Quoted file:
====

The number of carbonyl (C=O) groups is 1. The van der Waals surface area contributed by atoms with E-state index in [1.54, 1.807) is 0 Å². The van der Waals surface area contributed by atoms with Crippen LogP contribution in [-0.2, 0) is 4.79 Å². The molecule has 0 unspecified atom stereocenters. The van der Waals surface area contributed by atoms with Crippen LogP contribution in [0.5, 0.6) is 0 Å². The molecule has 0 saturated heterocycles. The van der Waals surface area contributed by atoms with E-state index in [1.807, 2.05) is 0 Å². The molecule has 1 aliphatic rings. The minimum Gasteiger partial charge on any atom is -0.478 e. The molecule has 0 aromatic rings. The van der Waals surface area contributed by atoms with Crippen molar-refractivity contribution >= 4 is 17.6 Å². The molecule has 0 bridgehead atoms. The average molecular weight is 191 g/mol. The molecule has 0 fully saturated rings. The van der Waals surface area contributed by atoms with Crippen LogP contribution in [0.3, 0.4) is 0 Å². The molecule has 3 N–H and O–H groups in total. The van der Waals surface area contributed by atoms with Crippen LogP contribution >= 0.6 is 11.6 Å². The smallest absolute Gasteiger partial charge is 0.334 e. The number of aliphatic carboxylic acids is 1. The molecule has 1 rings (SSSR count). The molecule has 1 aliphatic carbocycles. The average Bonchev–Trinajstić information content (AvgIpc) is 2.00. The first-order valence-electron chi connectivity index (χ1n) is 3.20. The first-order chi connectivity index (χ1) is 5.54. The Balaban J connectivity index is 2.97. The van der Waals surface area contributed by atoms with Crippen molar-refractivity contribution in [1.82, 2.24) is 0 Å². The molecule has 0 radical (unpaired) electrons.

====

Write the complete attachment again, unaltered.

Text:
The number of carbonyl (C=O) groups is 1. The van der Waals surface area contributed by atoms with E-state index in [1.54, 1.807) is 0 Å². The van der Waals surface area contributed by atoms with Crippen LogP contribution in [-0.2, 0) is 4.79 Å². The molecule has 0 unspecified atom stereocenters. The van der Waals surface area contributed by atoms with Crippen LogP contribution in [0.5, 0.6) is 0 Å². The molecule has 0 saturated heterocycles. The van der Waals surface area contributed by atoms with E-state index in [1.807, 2.05) is 0 Å². The molecule has 1 aliphatic rings. The minimum Gasteiger partial charge on any atom is -0.478 e. The molecule has 0 aromatic rings. The van der Waals surface area contributed by atoms with Crippen molar-refractivity contribution >= 4 is 17.6 Å². The molecule has 0 bridgehead atoms. The average molecular weight is 191 g/mol. The molecule has 0 fully saturated rings. The van der Waals surface area contributed by atoms with Crippen LogP contribution in [0.3, 0.4) is 0 Å². The molecule has 3 N–H and O–H groups in total. The van der Waals surface area contributed by atoms with Crippen LogP contribution >= 0.6 is 11.6 Å². The smallest absolute Gasteiger partial charge is 0.334 e. The number of aliphatic carboxylic acids is 1. The molecule has 1 rings (SSSR count). The molecule has 1 aliphatic carbocycles. The average Bonchev–Trinajstić information content (AvgIpc) is 2.00. The first-order valence-electron chi connectivity index (χ1n) is 3.20. The first-order chi connectivity index (χ1) is 5.54. The Balaban J connectivity index is 2.97. The van der Waals surface area contributed by atoms with Crippen molar-refractivity contribution in [1.82, 2.24) is 0 Å². The molecule has 0 radical (unpaired) electrons.